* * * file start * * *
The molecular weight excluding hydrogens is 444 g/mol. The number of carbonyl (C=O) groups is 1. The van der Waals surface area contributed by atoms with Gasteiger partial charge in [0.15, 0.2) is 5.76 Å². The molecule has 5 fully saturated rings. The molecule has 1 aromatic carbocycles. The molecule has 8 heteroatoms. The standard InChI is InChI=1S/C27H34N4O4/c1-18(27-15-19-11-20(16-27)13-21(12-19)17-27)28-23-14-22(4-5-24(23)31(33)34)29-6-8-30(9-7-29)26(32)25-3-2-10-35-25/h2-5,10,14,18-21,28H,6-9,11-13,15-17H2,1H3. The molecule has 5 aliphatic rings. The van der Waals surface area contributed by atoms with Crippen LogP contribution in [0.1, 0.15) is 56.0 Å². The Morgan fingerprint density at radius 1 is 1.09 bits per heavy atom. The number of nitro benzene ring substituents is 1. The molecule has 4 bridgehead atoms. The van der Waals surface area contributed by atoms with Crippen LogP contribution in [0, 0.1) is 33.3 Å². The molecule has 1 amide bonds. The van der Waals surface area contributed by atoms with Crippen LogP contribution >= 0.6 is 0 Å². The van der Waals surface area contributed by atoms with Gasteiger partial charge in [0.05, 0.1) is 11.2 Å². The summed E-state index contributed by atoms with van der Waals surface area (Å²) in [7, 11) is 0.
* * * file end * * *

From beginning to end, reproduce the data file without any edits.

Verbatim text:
The molecular weight excluding hydrogens is 444 g/mol. The number of carbonyl (C=O) groups is 1. The van der Waals surface area contributed by atoms with Gasteiger partial charge in [0.15, 0.2) is 5.76 Å². The molecule has 5 fully saturated rings. The molecule has 1 aromatic carbocycles. The molecule has 8 heteroatoms. The standard InChI is InChI=1S/C27H34N4O4/c1-18(27-15-19-11-20(16-27)13-21(12-19)17-27)28-23-14-22(4-5-24(23)31(33)34)29-6-8-30(9-7-29)26(32)25-3-2-10-35-25/h2-5,10,14,18-21,28H,6-9,11-13,15-17H2,1H3. The molecule has 5 aliphatic rings. The van der Waals surface area contributed by atoms with Crippen LogP contribution in [0.1, 0.15) is 56.0 Å². The Morgan fingerprint density at radius 1 is 1.09 bits per heavy atom. The number of nitro benzene ring substituents is 1. The molecule has 4 bridgehead atoms. The van der Waals surface area contributed by atoms with Crippen LogP contribution in [0, 0.1) is 33.3 Å². The molecule has 1 amide bonds. The van der Waals surface area contributed by atoms with Crippen LogP contribution >= 0.6 is 0 Å². The van der Waals surface area contributed by atoms with Gasteiger partial charge in [0.05, 0.1) is 11.2 Å². The summed E-state index contributed by atoms with van der Waals surface area (Å²) in [7, 11) is 0.